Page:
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Iran Is Using Mass Protests To Make Moves On Kurdistan

Iran is seeking to gain a more secure foothold in the Kurdistan Region of Iraq (KRI), and the protests spreading across Iran present a good justification for Tehran to take action, as well as being a key venue for suppressing the protests.

Iran’s relationship with the Iraqi Kurds has changed much over the past decades, particularly since 2003 when the U.S. invasion of Iraq led to the creation of the official KRI, complete with its own oil - ostensibly. When the KRI launched a failed referendum for independence from Baghdad in 2017, the Iranians started to become more active. Tehran’s natural ally in Iraqi Kurdistan is the PUK party, which is no longer the dominant party. The dominant party, the KDP, is closer to Turkey, but its position is also weak - and getting weaker, with Iran happy to fill in the cracks.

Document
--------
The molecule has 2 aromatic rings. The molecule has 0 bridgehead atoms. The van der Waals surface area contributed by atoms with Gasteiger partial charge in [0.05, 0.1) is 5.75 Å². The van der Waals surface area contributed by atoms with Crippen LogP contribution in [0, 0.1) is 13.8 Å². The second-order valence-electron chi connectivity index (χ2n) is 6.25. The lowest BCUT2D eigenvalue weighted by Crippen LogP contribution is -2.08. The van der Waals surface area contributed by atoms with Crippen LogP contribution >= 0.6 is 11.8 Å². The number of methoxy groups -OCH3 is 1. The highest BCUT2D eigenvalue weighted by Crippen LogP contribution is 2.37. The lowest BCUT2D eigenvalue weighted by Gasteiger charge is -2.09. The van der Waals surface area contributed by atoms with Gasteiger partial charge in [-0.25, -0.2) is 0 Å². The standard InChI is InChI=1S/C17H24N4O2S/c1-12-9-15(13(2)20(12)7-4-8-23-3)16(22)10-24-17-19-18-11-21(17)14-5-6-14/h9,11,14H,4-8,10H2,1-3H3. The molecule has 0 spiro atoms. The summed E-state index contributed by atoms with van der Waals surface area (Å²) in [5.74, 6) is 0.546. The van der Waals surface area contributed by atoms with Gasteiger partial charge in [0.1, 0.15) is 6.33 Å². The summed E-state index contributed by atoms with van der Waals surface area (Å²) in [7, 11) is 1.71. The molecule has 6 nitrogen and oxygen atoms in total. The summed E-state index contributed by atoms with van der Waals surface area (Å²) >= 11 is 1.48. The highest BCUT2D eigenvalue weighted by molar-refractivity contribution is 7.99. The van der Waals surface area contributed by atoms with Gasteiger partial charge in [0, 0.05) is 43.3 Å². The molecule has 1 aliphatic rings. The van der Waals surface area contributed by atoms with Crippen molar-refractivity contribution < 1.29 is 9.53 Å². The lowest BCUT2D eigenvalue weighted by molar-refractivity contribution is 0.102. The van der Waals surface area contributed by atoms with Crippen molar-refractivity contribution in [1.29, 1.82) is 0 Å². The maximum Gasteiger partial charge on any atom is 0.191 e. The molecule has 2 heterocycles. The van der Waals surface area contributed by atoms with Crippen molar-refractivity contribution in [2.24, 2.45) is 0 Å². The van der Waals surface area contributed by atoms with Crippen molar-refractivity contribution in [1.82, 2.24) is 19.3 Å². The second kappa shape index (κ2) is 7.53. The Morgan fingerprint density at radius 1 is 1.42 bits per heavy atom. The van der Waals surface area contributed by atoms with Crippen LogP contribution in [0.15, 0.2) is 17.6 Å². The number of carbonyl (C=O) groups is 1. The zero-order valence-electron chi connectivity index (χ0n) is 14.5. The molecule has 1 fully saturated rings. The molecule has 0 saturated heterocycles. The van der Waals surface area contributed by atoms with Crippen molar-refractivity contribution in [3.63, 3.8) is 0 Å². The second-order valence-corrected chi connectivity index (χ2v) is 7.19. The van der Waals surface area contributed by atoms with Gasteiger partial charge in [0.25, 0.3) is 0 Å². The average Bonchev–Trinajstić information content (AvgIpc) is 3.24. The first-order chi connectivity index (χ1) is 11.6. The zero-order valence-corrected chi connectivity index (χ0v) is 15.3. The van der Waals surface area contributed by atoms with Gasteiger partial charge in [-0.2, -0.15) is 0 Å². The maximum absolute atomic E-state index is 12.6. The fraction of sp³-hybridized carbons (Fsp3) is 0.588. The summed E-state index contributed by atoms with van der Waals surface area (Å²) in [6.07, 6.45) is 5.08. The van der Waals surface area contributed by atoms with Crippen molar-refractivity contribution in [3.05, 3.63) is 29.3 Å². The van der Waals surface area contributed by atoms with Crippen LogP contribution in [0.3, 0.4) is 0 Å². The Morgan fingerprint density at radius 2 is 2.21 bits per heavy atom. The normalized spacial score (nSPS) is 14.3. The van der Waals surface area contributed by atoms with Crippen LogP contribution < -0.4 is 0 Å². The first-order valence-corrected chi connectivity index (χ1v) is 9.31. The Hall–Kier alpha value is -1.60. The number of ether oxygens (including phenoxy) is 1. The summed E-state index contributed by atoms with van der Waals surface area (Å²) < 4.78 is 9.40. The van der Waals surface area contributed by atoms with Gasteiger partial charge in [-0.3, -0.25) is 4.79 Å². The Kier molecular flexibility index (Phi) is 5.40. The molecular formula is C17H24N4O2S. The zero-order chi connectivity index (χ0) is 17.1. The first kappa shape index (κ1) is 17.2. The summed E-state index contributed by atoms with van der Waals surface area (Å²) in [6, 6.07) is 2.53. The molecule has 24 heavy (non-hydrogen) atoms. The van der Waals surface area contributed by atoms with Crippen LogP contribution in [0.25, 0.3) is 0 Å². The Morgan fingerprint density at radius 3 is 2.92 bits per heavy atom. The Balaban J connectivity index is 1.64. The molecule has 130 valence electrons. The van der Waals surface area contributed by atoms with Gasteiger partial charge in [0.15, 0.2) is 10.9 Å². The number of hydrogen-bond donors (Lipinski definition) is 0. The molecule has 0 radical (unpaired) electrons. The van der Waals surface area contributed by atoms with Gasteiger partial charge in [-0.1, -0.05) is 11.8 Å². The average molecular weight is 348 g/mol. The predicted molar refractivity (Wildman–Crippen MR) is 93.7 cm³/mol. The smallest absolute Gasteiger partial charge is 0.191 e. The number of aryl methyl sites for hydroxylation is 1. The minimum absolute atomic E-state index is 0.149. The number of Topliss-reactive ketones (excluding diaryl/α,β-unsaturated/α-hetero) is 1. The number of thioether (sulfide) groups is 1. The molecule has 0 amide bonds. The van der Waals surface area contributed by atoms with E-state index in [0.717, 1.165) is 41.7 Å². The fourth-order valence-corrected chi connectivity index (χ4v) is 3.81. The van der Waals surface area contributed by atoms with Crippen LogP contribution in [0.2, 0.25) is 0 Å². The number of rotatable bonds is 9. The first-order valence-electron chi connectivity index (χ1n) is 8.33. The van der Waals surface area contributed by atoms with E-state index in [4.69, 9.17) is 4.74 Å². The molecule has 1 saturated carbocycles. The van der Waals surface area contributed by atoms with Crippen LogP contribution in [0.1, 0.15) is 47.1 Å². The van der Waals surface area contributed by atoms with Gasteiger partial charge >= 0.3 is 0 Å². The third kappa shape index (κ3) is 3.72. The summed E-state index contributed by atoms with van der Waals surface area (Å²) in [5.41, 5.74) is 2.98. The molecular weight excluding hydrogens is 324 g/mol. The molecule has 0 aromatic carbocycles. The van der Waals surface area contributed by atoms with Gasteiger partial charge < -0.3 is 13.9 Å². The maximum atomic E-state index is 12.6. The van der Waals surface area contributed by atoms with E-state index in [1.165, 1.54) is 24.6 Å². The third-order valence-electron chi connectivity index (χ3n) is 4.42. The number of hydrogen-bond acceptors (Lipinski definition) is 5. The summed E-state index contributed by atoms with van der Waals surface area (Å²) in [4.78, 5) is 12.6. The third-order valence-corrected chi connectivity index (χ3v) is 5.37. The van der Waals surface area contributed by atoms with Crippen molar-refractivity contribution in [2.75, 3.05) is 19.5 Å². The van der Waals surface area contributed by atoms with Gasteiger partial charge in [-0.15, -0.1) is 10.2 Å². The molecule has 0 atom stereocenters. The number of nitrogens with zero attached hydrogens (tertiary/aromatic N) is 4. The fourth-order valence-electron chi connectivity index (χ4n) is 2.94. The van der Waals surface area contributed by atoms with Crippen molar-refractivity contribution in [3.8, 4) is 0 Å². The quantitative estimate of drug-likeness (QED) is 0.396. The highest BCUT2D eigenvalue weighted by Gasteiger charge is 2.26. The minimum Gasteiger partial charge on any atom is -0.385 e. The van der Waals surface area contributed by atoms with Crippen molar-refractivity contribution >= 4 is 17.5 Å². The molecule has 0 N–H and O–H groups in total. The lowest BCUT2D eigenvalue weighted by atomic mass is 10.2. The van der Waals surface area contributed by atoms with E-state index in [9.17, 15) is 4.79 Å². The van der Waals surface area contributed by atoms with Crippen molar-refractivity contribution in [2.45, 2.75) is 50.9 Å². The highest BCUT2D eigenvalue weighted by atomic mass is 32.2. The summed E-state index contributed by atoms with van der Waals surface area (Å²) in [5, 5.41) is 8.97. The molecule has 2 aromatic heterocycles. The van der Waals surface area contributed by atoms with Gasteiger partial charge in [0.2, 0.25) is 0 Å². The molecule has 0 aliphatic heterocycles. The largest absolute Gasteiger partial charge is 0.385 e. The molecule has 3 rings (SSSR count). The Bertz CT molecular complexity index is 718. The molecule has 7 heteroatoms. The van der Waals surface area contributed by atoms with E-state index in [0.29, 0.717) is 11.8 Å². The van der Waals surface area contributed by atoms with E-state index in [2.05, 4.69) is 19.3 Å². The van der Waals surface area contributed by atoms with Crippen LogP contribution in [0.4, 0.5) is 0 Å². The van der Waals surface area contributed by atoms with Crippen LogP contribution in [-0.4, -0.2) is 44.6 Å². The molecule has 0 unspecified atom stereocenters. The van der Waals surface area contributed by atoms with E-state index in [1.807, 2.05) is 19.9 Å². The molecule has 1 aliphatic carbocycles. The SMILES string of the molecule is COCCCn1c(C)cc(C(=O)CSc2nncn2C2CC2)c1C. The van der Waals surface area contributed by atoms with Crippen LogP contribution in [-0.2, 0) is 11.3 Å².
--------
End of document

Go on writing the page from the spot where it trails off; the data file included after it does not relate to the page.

Since the Kurdish referendum failed, militant Iraqi Kurdish groups have deployed to the Iraq-Iran border, causing significant anxiety in Tehran. These groups, who join the PKK (the Kurdistan Workers Party) in this border region now, are using this move for extra funding (smuggling) and as preparation to pounce should the situation between the U.S. and Iran escalate into a military move by Washington. Or, in an unforeseen development, should nationwide protests create massive instability in Iran, giving the Kurds an open window to make their move (like they did in Syria).

From this perspective, Iran’s attacks this week on Iraqi Kurdish…

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